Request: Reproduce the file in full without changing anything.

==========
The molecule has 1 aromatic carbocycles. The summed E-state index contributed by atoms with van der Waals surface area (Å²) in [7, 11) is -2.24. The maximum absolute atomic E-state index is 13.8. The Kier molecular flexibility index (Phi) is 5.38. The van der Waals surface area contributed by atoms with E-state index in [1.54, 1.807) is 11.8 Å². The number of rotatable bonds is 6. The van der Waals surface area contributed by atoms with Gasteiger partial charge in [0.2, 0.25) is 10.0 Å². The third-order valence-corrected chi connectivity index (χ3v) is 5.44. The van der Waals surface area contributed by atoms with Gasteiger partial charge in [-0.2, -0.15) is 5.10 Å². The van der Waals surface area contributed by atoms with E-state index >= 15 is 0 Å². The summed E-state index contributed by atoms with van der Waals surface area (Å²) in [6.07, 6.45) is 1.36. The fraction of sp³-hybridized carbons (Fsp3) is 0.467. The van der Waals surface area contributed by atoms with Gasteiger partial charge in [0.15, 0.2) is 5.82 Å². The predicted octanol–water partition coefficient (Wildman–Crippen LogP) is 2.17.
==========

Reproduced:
The molecule has 1 aromatic carbocycles. The summed E-state index contributed by atoms with van der Waals surface area (Å²) in [7, 11) is -2.24. The maximum absolute atomic E-state index is 13.8. The Kier molecular flexibility index (Phi) is 5.38. The van der Waals surface area contributed by atoms with E-state index in [1.54, 1.807) is 11.8 Å². The number of rotatable bonds is 6. The van der Waals surface area contributed by atoms with Gasteiger partial charge in [0.2, 0.25) is 10.0 Å². The third-order valence-corrected chi connectivity index (χ3v) is 5.44. The van der Waals surface area contributed by atoms with Gasteiger partial charge in [-0.2, -0.15) is 5.10 Å². The van der Waals surface area contributed by atoms with E-state index >= 15 is 0 Å². The summed E-state index contributed by atoms with van der Waals surface area (Å²) in [6.07, 6.45) is 1.36. The fraction of sp³-hybridized carbons (Fsp3) is 0.467. The van der Waals surface area contributed by atoms with Gasteiger partial charge in [0.15, 0.2) is 5.82 Å². The predicted octanol–water partition coefficient (Wildman–Crippen LogP) is 2.17.